Recently I attended an event at the Des Moines Civic Center simply called Rain. The title comes from the name of a group that performs a two-hour tribute to the Beatles.
By all accounts, it was a huge success. The music was live and their sound authentic. The visuals—complete with costumes, wigs, lights, a fog machine, and videos—were outstanding.
Not particularly a die-hard Beatles’ fan, some of their tunes were not familiar to me. The vast majority of 2,000 attendees on the other hand began wildly cheering fifteen seconds into each song. Totally uninhibited—they joined in the singing and begin dancing at their seats or in the aisle.
Somewhat detached from the nostalgia, it allowed me the opportunity to study the concert from a different perspective. I was struck by the number of people working to make the event fun and seemingly problem-free from the audience’s point-of-view. Undoubtedly, there were some behind-the-scenes snags—but we did not see one of them.
Five (rather than four) performers took turns playing Ringo, John, George and Paul during the show. A man and woman alternated with sign language for the hearing impaired from the first song, I Wanna Hold Your Hand, to the final standing ovation.
Stage hands occasionally snuck onstage unobtrusively during sets to trade microphones or change guitars. Video technicians performed flawlessly with intriguing film footage from the sixties. Civic Center volunteers took tickets, handled the lighting and managed the doors so that the show was not interrupted by latecomers or early-leavers.
Everyone did his/her thing, no matter how big or small, to ensure a successful venture and encourage people like Renee and me to buy tickets in the future. They succeeded in that endeavor. We will happily shell out some bucks for other shows that come to town.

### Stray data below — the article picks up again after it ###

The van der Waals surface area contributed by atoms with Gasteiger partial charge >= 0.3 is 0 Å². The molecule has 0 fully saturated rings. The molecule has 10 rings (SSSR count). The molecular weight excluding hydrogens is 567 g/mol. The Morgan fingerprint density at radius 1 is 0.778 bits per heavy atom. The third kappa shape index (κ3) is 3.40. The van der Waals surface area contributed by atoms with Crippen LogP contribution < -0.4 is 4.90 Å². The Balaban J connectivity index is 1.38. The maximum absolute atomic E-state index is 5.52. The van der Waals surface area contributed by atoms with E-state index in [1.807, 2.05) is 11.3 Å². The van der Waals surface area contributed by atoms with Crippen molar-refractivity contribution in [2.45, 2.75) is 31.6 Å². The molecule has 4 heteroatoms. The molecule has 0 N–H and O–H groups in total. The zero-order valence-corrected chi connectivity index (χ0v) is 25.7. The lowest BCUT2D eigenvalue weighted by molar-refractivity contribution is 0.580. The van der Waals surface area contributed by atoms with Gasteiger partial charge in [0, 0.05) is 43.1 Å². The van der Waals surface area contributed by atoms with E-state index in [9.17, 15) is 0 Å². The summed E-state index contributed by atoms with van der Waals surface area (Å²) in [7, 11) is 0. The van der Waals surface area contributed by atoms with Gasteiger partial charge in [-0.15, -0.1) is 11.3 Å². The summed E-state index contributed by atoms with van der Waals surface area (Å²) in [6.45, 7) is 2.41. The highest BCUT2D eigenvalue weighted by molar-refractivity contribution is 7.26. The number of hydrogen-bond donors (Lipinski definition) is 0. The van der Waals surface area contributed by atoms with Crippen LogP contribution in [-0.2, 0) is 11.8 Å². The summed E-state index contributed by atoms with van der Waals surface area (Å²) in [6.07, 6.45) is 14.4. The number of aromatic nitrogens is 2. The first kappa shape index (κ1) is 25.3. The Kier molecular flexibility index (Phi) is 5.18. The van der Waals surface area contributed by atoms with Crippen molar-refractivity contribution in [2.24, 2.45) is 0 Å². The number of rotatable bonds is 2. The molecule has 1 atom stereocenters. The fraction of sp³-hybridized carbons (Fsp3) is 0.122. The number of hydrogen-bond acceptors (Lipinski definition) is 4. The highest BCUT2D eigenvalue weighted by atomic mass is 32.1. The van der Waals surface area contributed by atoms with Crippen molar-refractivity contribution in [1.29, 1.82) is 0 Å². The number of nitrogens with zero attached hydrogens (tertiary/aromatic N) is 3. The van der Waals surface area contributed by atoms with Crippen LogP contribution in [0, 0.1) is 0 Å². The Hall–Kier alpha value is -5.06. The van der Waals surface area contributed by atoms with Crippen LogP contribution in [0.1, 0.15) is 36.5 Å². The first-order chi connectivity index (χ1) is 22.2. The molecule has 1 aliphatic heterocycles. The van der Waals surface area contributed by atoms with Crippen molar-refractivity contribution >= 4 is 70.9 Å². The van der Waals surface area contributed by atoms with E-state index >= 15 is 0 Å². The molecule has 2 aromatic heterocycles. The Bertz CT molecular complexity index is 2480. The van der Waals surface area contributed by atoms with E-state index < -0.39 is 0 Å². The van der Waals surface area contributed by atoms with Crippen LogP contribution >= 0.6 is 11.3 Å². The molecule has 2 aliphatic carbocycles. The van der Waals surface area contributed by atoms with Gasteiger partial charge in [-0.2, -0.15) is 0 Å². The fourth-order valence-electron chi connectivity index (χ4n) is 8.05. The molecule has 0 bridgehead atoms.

As is usually the case, I thought about the entire experience in relation to what entrepreneurs experience in running a business.
What did I learn? That the best thing we can do for our company and department is what each of us does best.
During the show, a spotlight was on the performer singing Hey Jude. But if the microphone wasn’t working, the spotlight burnt out, or the guy on the keyboard started playing the wrong song, it could have been a disaster. Because someone was in charge of the entire show and took charge—none of those negative things happened.
And that’s where you come in!
You can’t change the economy but you are in charge of the making strategic decisions in your business. Your job is to know what you and your employees are called to do—and do it well.
At my concert, in the big scheme of things, perhaps making sure the auditorium doors were closed was as important as the guy portraying Ringo pounding the drums.
Your employees need to understand their respective roles and perform them to the best of their abilities. That was the key to success at the Rain concert and will be the key to your success as a small-business owner. Take a lesson from the tribute to George, John, Paul, and Ringo: pay attention to the small matters in your shop that will keep customers coming back.
Bill Sheridan—SHERIDAN WRITES, LLC—www.sheridanwrites.com
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